Why Facebook is the Recruiter’s Choice

May 11, 2012 8:11 pm Published by Bill Boorman

A few weeks ago I blogged about how I was seeing more and more companies looking to move their career pages from traditional websites to fan pages on Facebook. As you’d expect, there are still a few people who are showing resistance to this. Andy Headworth went as far as to write a blog post about this, outlining why it was a bad idea. Whenever there is talk of Facebook for recruiting, there is a clamour of recruiters and recruiting specialists who battle against the rapid move from personal space to a mix of business and personal space. What is becoming clear is that the two are becoming inseparable, and that trying to resist is a bit like King Canute telling the sea to go backwards.

What is clear following the conversation that followed my post is some clear misunderstandings as to how the application process through Facebook actually works. Recent job seeker research conducted by Bullhorn Reach demonstrates that whilst candidates are most likely to look for a job or career advice over their next move on Facebook, recruiters are most prolific on LinkedIn. This isn’t really a surprise. LinkedIn is really the sourcing channel in my opinion. It is the easiest channel to identify people through search, and the easiest place to make approaches.

What I’m seeing is that the users of each channel are deciding the purpose and function of each of the social channels. Twitter is the place where they are most likely to go browsing for content, or talking to people they don’t know. LinkedIn is their reference point when they want to apply for things, be found or check people out. You come across a new contact, you check them on LinkedIn.

Facebook is Different
The social network is where people spend most of their on-line time, and whilst some success can be achieved promoting jobs to browsers through advertising, increasingly a companies fanpage is the place where people form connections and relationships with brands. It’s what I would describe as personality branding. Different to the over used term personal branding, personality branding is more about giving a business a human voice and feel. Detached from previous marketing and advertising efforts, which were transactional in nature, and more about emotional connections and communication. What we are seeing from the applications coming from Facebook is that we may not get the volume of Twitter, but we are getting much better efficiencies in terms of conversions, and that has to be good for recruiters.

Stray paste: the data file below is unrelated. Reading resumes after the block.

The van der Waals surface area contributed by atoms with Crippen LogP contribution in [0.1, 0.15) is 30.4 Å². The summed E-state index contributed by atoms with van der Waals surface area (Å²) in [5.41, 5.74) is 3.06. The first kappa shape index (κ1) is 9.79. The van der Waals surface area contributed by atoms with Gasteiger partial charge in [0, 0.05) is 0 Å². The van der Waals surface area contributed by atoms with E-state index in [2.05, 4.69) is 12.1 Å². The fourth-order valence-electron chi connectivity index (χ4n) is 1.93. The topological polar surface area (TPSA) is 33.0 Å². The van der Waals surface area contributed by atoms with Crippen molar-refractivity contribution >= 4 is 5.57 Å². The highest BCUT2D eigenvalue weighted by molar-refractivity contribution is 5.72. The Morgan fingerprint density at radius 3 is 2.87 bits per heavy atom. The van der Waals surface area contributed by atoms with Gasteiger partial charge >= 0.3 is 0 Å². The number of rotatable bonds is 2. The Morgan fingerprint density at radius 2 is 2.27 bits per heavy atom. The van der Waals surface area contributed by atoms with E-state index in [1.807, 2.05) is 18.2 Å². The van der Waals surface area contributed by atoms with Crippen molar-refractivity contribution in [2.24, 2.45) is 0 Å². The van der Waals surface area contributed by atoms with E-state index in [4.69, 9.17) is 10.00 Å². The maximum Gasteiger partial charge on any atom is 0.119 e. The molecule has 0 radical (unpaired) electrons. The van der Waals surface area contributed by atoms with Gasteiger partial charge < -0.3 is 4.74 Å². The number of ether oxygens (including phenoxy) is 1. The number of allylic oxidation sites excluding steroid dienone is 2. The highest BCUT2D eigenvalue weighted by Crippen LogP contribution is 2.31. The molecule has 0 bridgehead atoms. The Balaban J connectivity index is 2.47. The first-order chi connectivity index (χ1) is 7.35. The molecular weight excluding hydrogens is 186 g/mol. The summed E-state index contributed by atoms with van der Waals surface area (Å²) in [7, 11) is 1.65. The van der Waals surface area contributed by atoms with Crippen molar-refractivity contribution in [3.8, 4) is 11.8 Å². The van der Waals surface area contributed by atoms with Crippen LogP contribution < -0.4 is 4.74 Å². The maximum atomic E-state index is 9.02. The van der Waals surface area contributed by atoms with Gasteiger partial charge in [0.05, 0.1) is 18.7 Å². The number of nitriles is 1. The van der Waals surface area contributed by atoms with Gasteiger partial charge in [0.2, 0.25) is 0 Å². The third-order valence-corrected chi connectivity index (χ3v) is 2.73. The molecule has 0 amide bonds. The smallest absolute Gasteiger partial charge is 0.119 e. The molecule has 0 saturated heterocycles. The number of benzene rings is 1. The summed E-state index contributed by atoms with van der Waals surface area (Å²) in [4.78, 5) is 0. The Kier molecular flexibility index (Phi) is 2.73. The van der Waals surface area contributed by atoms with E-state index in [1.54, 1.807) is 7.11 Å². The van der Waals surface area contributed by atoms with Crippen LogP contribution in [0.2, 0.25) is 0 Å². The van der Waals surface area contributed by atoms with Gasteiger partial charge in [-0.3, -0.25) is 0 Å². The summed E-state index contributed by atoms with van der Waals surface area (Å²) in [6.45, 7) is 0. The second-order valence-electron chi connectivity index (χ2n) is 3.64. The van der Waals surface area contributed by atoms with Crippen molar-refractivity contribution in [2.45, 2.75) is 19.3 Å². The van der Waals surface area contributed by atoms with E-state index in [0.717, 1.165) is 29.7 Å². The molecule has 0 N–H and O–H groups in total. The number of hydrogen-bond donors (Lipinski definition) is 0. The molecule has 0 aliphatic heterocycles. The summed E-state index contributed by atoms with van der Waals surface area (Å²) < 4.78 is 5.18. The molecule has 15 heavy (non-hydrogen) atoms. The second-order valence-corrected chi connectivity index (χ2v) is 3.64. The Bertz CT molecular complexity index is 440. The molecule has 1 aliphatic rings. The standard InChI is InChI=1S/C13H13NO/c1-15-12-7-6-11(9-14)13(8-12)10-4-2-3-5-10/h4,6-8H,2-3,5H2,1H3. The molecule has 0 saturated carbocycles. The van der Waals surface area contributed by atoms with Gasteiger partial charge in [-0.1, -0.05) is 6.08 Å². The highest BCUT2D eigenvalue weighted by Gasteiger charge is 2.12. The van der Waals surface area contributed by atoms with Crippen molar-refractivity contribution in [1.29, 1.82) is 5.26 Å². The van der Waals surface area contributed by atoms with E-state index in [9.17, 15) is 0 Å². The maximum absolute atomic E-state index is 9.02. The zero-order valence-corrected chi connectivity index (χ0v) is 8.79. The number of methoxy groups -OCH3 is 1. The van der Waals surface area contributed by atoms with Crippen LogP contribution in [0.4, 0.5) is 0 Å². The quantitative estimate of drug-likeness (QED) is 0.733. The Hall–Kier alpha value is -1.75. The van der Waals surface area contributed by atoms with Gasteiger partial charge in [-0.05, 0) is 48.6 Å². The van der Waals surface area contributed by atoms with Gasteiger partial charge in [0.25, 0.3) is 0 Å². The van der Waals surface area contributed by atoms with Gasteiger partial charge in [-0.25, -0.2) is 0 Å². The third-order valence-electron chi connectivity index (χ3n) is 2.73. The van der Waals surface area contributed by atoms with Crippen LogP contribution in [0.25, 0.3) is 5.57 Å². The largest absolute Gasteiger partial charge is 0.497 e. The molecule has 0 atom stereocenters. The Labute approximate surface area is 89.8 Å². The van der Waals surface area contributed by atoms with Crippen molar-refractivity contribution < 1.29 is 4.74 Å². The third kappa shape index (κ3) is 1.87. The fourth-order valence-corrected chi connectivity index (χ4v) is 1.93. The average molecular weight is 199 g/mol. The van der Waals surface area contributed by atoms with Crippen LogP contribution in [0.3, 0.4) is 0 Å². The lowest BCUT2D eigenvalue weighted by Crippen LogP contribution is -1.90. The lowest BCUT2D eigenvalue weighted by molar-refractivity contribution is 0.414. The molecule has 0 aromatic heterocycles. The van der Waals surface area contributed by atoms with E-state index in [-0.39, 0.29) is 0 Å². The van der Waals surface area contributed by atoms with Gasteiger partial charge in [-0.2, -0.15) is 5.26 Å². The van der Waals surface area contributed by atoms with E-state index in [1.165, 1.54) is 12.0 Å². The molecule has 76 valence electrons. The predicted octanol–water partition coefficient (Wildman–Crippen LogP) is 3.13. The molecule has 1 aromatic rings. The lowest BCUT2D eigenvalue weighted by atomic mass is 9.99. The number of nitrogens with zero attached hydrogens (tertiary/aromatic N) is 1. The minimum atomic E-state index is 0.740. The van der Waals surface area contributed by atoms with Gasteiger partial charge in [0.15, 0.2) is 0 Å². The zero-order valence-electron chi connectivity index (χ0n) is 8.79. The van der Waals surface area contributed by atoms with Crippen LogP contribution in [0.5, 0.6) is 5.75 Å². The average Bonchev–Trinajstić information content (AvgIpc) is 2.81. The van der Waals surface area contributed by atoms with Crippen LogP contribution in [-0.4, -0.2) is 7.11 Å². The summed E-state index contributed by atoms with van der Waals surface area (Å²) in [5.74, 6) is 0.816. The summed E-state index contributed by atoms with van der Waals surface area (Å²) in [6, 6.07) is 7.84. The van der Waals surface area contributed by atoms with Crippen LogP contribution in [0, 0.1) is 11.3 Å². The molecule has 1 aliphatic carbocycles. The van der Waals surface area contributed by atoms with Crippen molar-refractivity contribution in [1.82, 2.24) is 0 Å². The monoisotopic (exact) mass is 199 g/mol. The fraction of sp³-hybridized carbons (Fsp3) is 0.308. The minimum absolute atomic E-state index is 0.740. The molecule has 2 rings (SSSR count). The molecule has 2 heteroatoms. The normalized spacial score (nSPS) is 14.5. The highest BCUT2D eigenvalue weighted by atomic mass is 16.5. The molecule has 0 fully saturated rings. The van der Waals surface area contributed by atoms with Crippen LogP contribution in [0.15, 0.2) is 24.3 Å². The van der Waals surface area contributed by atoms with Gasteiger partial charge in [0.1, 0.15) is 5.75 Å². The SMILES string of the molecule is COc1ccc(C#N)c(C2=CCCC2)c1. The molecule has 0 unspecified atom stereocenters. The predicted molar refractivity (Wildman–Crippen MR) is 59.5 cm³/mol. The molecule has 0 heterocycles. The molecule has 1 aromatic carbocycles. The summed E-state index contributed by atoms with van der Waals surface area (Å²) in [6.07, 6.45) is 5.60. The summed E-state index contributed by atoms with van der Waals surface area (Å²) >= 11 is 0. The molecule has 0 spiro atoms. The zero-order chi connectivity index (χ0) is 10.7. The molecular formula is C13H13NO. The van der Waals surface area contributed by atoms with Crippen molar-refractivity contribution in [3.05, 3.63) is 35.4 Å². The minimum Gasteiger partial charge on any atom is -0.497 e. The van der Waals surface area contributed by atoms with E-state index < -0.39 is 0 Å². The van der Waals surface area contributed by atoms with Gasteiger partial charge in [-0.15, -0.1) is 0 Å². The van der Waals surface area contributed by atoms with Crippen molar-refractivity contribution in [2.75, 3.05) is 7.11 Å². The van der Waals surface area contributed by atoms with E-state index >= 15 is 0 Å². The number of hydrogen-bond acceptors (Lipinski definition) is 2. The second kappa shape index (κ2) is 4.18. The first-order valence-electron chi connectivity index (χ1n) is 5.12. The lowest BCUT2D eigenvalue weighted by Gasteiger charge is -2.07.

The other big reason cited for shying away from Facebook is that people don’t want to give access to their personal details. With the recruiting apps there is no need to be a friend or give access to personal data. There’s also the argument that not everyone has a Facebook profile. This argument is a bit like saying not everyone is on the internet, so best not go there. More people are on Facebook than aren’t, and they spend more time there than anywhere else. They are used to engaging, liking and sharing content. The application process, when kept in a Facebook environment leads to a better experience, and with the right app, you don’t need a Facebook account to apply.

Page, Sweet Page
Pages are proving popular because they enable external people to look inside the company. Photos, comments, video, blog posts and updates all live on timeline and get people talking and sharing. A simple job app gives access to jobs without the need to push jobs in content, and the application process can link with the ATS, without needing to go in to the ATS. The data capture is driven by the application rather than the applicant, ending up in the same place.

Facebook has moved on and is a channel that will be driving more and more successful hires, without the volume of candidates who end up disinterested in the organisation or the job.


This post was written by Bill Boorman

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